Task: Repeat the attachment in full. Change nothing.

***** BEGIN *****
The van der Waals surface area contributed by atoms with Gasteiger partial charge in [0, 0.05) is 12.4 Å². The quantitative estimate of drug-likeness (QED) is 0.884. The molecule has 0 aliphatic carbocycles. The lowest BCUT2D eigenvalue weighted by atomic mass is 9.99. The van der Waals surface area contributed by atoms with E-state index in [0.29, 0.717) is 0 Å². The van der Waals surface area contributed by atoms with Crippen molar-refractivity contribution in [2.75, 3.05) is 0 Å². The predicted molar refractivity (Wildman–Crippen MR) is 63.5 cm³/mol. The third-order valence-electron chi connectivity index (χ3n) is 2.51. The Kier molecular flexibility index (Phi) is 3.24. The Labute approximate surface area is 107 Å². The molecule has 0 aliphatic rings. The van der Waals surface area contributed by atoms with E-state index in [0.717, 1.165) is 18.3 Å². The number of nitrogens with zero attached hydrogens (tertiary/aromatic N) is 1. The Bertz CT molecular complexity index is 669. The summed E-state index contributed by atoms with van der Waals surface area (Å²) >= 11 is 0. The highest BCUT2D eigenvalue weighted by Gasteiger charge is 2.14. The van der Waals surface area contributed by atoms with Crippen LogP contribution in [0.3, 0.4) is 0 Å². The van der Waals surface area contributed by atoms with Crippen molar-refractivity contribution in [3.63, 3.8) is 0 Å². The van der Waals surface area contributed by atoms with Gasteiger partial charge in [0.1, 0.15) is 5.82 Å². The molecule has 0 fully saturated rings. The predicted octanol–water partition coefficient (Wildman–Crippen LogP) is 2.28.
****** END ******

The van der Waals surface area contributed by atoms with Gasteiger partial charge in [0, 0.05) is 12.4 Å². The quantitative estimate of drug-likeness (QED) is 0.884. The molecule has 0 aliphatic carbocycles. The lowest BCUT2D eigenvalue weighted by atomic mass is 9.99. The van der Waals surface area contributed by atoms with E-state index in [0.29, 0.717) is 0 Å². The van der Waals surface area contributed by atoms with Crippen molar-refractivity contribution in [2.75, 3.05) is 0 Å². The predicted molar refractivity (Wildman–Crippen MR) is 63.5 cm³/mol. The third-order valence-electron chi connectivity index (χ3n) is 2.51. The Kier molecular flexibility index (Phi) is 3.24. The Labute approximate surface area is 107 Å². The molecule has 0 aliphatic rings. The van der Waals surface area contributed by atoms with E-state index in [0.717, 1.165) is 18.3 Å². The number of nitrogens with zero attached hydrogens (tertiary/aromatic N) is 1. The Bertz CT molecular complexity index is 669. The summed E-state index contributed by atoms with van der Waals surface area (Å²) >= 11 is 0. The highest BCUT2D eigenvalue weighted by Gasteiger charge is 2.14. The van der Waals surface area contributed by atoms with Crippen LogP contribution in [0.3, 0.4) is 0 Å². The van der Waals surface area contributed by atoms with Crippen molar-refractivity contribution in [3.63, 3.8) is 0 Å². The van der Waals surface area contributed by atoms with Gasteiger partial charge in [0.1, 0.15) is 5.82 Å². The molecule has 0 fully saturated rings. The predicted octanol–water partition coefficient (Wildman–Crippen LogP) is 2.28.